View Full Version : Water in Southern PA?

07-25-2013, 13:58
How does the water look in southern PA around now? Anyone been out this week, or hell, out there now?


07-25-2013, 15:30
Water sources are running good from Penn Mar to Boiling Springs..... Will be north of Duncannon this weekend

Wise Old Owl
07-25-2013, 15:50
We have had lots of rain.... streams are full

06-06-2015, 02:44
My boots are muddy and the swimming is good. Avoid taking water in the springs and creek at Rauch Gap. It is acidic. There is good water at the Rauch Shelter along the wall in front of the shelter. You can't filter to change acidity.

06-06-2015, 13:05

Objective, weekly, statewide updates.

06-06-2015, 13:37

Objective, weekly, statewide updates.

How do you see this information able to be useful to the A.T. hiker?

06-06-2015, 15:42
How do you see this information able to be useful to the A.T. hiker?

Wait. Knowing where water could be sparse *wouldn't* be important for you to know while on the trail?

I'm not sure if you're being serious.

If water is sparse, then you carry more. 1L becomes 2L, becomes 3L if the streams are incredibly intermittent. You fill up at every opportunity, and you fill up more.


Military survival training has taught me that, at least in survival situations, you DON'T conserve water. Heat exhaustion, and subsequently heat stroke, come on much to fast in all weather conditions for one to try and ration water. Drink what you have when you're *thirsty*, and continue on when the conditions are best suited for travel, making water your first priority if the situation is that dire.

06-06-2015, 20:41
The original question was
> How does the water look in southern PA around now?

That's a pretty broad question, and only real answer to such a broad question is how wet is the ground in that wide an area.

If a PA county is under drought conditions, water will be less available than if that county is not under drought conditions.
The more severe the drought, the less likely it will be that water is available.

"I walked along the entire AT in PA two weeks ago and ..." is a meaningless response. Particularly now, since a major rain front came through the state last week.
"Yesterday, at this one twenty-mile section of the A.T. in southern PA, I experienced ... " is a LITTLE more meaningful, but only gives info on a very limited part of the question.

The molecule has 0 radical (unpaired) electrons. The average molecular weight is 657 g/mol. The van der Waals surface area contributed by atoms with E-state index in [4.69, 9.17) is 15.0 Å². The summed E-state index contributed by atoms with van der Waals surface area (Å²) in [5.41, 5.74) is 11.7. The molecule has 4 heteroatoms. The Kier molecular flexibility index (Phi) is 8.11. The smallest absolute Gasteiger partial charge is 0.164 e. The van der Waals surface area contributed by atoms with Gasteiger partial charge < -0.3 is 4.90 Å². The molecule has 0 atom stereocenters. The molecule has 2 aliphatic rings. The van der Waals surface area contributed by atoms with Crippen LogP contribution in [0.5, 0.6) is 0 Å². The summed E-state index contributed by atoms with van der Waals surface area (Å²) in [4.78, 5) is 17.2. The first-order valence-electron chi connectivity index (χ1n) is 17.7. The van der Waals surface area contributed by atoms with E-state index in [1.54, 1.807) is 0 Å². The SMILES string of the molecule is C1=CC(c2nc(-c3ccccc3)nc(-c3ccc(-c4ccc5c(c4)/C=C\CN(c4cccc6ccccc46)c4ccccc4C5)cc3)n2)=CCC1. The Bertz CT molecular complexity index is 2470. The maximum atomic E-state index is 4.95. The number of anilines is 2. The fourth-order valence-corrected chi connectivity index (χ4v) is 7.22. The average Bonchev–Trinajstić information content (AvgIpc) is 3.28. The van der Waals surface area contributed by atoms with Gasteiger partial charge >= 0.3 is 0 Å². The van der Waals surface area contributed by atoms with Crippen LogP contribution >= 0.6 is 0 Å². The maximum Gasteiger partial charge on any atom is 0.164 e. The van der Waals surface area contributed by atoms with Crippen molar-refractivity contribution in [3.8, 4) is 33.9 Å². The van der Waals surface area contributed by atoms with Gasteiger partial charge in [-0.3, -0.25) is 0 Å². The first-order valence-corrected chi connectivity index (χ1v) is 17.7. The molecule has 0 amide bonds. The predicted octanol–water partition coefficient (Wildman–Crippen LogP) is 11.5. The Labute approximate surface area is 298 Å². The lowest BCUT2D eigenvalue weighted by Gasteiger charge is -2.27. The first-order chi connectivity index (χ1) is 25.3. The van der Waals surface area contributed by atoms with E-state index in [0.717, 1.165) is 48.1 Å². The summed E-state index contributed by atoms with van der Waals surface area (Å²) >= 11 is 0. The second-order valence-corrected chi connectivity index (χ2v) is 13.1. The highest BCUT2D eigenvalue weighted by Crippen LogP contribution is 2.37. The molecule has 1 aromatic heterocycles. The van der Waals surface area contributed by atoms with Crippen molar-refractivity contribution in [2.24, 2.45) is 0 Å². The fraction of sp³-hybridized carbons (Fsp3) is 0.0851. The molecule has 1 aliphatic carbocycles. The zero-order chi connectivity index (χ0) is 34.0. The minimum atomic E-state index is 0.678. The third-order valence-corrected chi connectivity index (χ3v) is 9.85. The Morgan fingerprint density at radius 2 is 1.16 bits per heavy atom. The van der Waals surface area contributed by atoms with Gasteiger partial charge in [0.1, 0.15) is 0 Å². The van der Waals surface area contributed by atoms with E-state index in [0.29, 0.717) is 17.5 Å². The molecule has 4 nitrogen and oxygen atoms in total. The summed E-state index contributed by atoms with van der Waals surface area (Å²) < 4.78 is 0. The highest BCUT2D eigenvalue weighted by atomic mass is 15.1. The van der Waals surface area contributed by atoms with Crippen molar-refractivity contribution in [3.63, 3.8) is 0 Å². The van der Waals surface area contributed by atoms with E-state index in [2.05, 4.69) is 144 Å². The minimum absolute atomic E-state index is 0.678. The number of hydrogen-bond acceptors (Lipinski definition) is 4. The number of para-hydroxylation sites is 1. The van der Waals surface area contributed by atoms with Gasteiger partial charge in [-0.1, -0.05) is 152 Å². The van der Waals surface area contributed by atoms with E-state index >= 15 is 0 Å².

And the problem is compounded by the fact that any one hiker can give ONE person's OPINION of the availability of water.
It might very well be an intelligent opinion, but it's still (1) only one person and (2) subjective.

Seeing the entire state with up-to-date, objective information is far more useful than one person's opinion from a couple weeks ago.

06-08-2015, 16:07
I certainly agree that information concerning whether springs are flowing is of utmost importance to a long-distance hiker.

I am wondering how the weekly drought condition reports linked in post #5 translates to usability by the hiker.

I think the "droughty" spirngs in along the A.T. in PA are the ones in the Blue Mountain/Kittatinny Ridge system, i.e. A.T.-wise north of the Cumberland Valley. The reason they are unreliable is that they flow from fairly shallow groundwater systems perched on the ridge.

The report concerns itself with "streamflow" and with "groundwater" in each county. Generally the groundwater they speak of is in valley systems where most municipalities and industries draw water from systems whose levels vary on a much longer than annual horizon. The springs along the A.T. may respond more quickly to significant recent rain in the summer season than a municipal well in the Great Valley that would tend to integrate annual rather than weekly precipitation.

We used to have a frequent poster emerald (whatever happened to him, btw?) who would respond to water queries with stream levels. Streams respond more quickly to daily precipitation, and he may have had a point to apply those rather than groundwater levels to the A.T.'s droughty springs. However it can be very dry in Harrisburg and the Susquehanna could rise significantly due to runoff from NY State and northern PA - in fact this spring for this reason we did have a dry weather closure of the "Duncannon Subway" which is the underpass the A.T. uses to exit the Borough to the north before crossing the Juniata and Susquehanna bridges.

The reports also indicate departure from normal rather than absolute levels. In a normal year, I dare say the Darlington Shelter spring dries up, and Peters Mountain Shelter spring becomes a pump pool rather than flowing. Perhaps a southbounder would read a report for late August, see that groundwater levels in Perry County are normal, and still be disappointed on reaching Darlington Shelter.

Finally, how many thru-hikers know what county they are in, or are going to?